The situation in the Syrian Golan was shocking to those who had hoped to see the relevant resolutions implemented, he continued. Illegal practices in southern Lebanon also led to the deterioration of the situation. This year’s brief Conference of States Parties to the Fourth Geneva Convention had confirmed in its final document that the Convention applied fully to the situation in the occupied territories. The States concerned in the Middle East peace process must assume their responsibilities and implement all relevant resolutions. Pressure should be put on the occupying Power towards that end. In conclusion, he emphasized the need for the Secretariat to distribute documents in a timely fashion.

RAFAEL DAUSA CESPEDES (Cuba) said that solidarity with the Palestinian people was a matter of principle for his Government. That translated into unlimited support and defence of all their legitimate and inalienable rights, and for those of other Arabs who lived under occupation. It was regrettable that the Special Committee still had no access to the occupied territories. Cuba demanded an end to the violations described in the report and fully shared the international community’s commitment to peace in the Middle East, which required a definitive solution to the question of Palestine. A just and lasting peace could not be achieved as long as the Palestinian people and other Arabs under occupation were kept from the full and effective enjoyment of their fundamental rights.

The applicability of the 1949 Geneva Convention relative to the Protection of Civilian Persons in Time of War had been repeatedly confirmed by the Security Council over the years and, on 15 July this year, a Conference of High Contracting Parties had reiterated the need to abide by its provisions in the Palestinian territories under Israeli occupation, he noted. The social and economic consequences of the occupation for the Palestinian and Arab populations were very serious. They suffered from health and psychological damage, poor sanitary conditions, limitation of education, prevention of family reunification and restricted freedom of movement. Hope had resurfaced with the signing of the Sharm el-Sheikh Memorandum, but Cuba was observing how the Israeli Government had continued to violate the international law in the occupied territories. Until a definitive solution was reached, the Special Committee had an important task to carry out.

YOSEF LAMDAN (Israel) said that two of the Special Committee's three members came from countries that refused to establish diplomatic relations with his country. At a time when Israel had full relations with 90 per cent of the United Nations membership, that bias spoke for itself. Given the Special Committee’s loaded mandate and distorted membership, Israel had refrained from cooperating with it.

He said Israel was currently redeploying troops in 40 per cent of the occupied territories. For three years now, 98 per cent of the Palestinians living there had been under the control of the Palestinian Authority. The territories were open, with more than 100,000 Palestinians working in Israel every day; next week a road providing “safe passage” between the West Bank and the Gaza Strip would be opened; commercial and other agreements had also been reached with the Palestinians. Similarly, Palestinian prisoners who had been involved in attacks on innocent citizens were being released. When Israel had been obliged to close the territories, the cause had invariably been major terrorist outrages in the heart of Tel Aviv, Jerusalem and other cities. Those attacks, by Palestinian extremists and provocateurs opposed to peace with Israel, had continued since the signing of the Wye Agreement a year ago.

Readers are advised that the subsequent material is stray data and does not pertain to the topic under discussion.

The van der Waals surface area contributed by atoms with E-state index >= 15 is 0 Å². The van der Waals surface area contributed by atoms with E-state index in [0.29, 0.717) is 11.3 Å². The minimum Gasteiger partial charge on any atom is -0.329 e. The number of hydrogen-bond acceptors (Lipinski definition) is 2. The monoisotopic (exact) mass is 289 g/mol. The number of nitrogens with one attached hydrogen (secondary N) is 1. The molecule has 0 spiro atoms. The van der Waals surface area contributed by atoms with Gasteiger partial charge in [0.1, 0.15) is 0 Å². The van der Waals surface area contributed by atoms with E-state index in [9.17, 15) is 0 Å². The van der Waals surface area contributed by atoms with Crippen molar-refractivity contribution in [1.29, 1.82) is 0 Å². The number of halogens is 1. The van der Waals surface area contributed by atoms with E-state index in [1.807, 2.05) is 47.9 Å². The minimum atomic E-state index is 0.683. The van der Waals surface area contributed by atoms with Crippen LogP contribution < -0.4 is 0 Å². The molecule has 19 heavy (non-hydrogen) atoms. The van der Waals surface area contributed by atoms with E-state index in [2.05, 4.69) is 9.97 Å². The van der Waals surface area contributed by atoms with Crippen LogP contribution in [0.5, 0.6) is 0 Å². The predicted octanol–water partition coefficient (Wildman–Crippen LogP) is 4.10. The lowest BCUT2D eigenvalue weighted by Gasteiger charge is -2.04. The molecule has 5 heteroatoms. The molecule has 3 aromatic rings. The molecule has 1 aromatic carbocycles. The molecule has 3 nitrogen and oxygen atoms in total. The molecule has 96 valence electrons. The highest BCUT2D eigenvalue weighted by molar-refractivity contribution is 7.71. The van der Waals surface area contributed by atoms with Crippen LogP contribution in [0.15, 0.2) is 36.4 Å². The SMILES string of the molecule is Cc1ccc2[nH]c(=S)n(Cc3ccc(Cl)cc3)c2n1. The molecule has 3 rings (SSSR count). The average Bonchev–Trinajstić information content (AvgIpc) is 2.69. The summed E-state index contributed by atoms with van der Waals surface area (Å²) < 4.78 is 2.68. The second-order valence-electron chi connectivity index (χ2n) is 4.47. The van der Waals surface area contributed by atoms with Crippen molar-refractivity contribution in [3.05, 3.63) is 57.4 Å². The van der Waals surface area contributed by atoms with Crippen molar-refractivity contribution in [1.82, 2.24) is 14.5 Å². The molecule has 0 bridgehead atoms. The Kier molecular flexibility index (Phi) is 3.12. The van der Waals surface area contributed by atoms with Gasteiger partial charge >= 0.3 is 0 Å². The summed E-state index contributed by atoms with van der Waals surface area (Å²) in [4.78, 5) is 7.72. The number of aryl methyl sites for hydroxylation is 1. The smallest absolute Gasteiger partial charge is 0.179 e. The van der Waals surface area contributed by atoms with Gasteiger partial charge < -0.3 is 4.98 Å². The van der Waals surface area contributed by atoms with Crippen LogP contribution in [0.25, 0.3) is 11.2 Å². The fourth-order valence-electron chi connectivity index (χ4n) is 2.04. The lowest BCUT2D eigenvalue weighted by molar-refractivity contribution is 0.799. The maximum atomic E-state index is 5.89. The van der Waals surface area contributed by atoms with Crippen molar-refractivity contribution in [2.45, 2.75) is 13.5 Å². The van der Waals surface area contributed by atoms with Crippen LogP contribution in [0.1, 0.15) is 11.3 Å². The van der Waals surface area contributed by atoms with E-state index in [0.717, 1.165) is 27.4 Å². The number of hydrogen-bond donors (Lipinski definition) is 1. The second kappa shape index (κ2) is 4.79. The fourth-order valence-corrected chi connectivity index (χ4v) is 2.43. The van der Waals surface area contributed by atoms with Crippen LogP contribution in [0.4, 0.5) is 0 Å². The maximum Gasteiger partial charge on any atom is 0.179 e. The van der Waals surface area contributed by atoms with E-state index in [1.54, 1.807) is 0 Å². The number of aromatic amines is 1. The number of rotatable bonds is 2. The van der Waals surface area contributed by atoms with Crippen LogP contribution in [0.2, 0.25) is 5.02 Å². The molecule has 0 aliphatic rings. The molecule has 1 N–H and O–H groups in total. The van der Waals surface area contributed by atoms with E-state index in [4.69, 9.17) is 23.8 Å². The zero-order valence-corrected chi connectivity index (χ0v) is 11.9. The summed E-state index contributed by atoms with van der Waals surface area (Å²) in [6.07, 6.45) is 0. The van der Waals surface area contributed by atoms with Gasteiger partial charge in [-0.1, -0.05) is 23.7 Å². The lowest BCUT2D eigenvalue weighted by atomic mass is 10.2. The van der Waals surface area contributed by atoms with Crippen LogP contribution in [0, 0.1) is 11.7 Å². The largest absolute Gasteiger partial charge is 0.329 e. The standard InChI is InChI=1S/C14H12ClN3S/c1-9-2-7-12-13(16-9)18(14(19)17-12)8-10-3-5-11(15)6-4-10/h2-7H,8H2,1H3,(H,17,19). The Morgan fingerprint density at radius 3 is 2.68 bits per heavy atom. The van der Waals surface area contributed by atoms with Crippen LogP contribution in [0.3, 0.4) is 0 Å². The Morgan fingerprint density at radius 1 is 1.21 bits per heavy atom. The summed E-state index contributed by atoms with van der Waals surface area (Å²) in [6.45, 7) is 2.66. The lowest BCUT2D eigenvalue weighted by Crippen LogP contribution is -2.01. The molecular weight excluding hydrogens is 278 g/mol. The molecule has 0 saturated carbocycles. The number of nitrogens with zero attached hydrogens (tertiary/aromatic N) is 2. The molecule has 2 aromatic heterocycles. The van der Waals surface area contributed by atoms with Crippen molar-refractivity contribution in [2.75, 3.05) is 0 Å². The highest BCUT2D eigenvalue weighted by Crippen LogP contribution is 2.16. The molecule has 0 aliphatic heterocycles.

Regarding Jerusalem, he said there had been a Jewish majority there over the last two centuries, in roughly the same proportions prevailing today. And after 1948 the Golan Heights, far from being a dreamy, pastoral land, had been in effect a large military encampment with a very small civilian Druze population living among mines laid by their own military. On 4 September this year, Israel and the Palestinians had pledged themselves to the principles of a permanent settlement of outstanding issues within five months. Likewise, his Prime Minister had pledged to withdraw troops from Lebanon by next summer and was making earnest efforts to revive the peace talks with Syria.

Stressing Israel’s democratic system of checks and balances at the judicial and government levels, he noted its High Court's recent decision with regard to methods of interrogating suspected terrorists, and the decision last Sunday by the Cabinet Committee on Settlement Affairs. Recounting that committee's meeting to the press, Prime Minister Ehud Barak had asserted his determination to prevent "[land] grabs and footholds, which have been set up illegally in the West Bank".

ALI FAHAD FALEH AL-HAJRI (Qatar) said that over the last few years, the peace process had been frustrated by certain practices, which were being continued by the new Israeli Government. It had been hoped that there would be quicker progress, given the support that government had enjoyed from the international community. However, the continued building of new settlements, the expansion of existing ones and the expropriation of land stood in the way of the peace process. Qatar called on the Israeli Government to heed the voice of law and justice. The Special Committee’s report proved that Israel was continuing its attempts to change the demographic composition of Jerusalem by redrawing identity cards and expanding the city’s municipal boundaries by establishing settlements on the periphery.